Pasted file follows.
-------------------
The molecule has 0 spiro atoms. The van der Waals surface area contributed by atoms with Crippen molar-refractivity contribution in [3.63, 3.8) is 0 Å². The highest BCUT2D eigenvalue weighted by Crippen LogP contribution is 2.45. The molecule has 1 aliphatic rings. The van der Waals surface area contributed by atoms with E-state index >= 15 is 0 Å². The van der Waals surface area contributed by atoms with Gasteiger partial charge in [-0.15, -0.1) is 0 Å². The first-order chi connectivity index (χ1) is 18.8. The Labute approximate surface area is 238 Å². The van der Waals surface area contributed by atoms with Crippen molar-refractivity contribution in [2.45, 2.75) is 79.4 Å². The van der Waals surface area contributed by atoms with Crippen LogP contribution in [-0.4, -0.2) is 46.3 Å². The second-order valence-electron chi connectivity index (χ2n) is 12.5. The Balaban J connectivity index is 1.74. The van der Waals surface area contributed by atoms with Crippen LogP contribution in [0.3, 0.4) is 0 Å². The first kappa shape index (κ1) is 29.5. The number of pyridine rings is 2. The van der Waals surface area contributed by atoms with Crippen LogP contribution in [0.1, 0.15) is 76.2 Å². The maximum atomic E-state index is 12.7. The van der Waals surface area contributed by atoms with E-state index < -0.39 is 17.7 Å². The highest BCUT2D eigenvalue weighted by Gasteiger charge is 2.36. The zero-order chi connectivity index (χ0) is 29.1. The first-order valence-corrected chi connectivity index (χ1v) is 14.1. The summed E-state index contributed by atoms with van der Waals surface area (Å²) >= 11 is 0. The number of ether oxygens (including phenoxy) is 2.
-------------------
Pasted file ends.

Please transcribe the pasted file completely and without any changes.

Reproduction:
The molecule has 0 spiro atoms. The van der Waals surface area contributed by atoms with Crippen molar-refractivity contribution in [3.63, 3.8) is 0 Å². The highest BCUT2D eigenvalue weighted by Crippen LogP contribution is 2.45. The molecule has 1 aliphatic rings. The van der Waals surface area contributed by atoms with E-state index >= 15 is 0 Å². The van der Waals surface area contributed by atoms with Gasteiger partial charge in [-0.15, -0.1) is 0 Å². The first-order chi connectivity index (χ1) is 18.8. The Labute approximate surface area is 238 Å². The van der Waals surface area contributed by atoms with Crippen molar-refractivity contribution in [2.45, 2.75) is 79.4 Å². The van der Waals surface area contributed by atoms with Crippen LogP contribution in [-0.4, -0.2) is 46.3 Å². The second-order valence-electron chi connectivity index (χ2n) is 12.5. The Balaban J connectivity index is 1.74. The van der Waals surface area contributed by atoms with Crippen LogP contribution in [0.3, 0.4) is 0 Å². The first kappa shape index (κ1) is 29.5. The number of pyridine rings is 2. The van der Waals surface area contributed by atoms with Crippen LogP contribution in [0.1, 0.15) is 76.2 Å². The maximum atomic E-state index is 12.7. The van der Waals surface area contributed by atoms with E-state index < -0.39 is 17.7 Å². The highest BCUT2D eigenvalue weighted by Gasteiger charge is 2.36. The zero-order chi connectivity index (χ0) is 29.1. The first-order valence-corrected chi connectivity index (χ1v) is 14.1. The summed E-state index contributed by atoms with van der Waals surface area (Å²) >= 11 is 0. The number of ether oxygens (including phenoxy) is 2.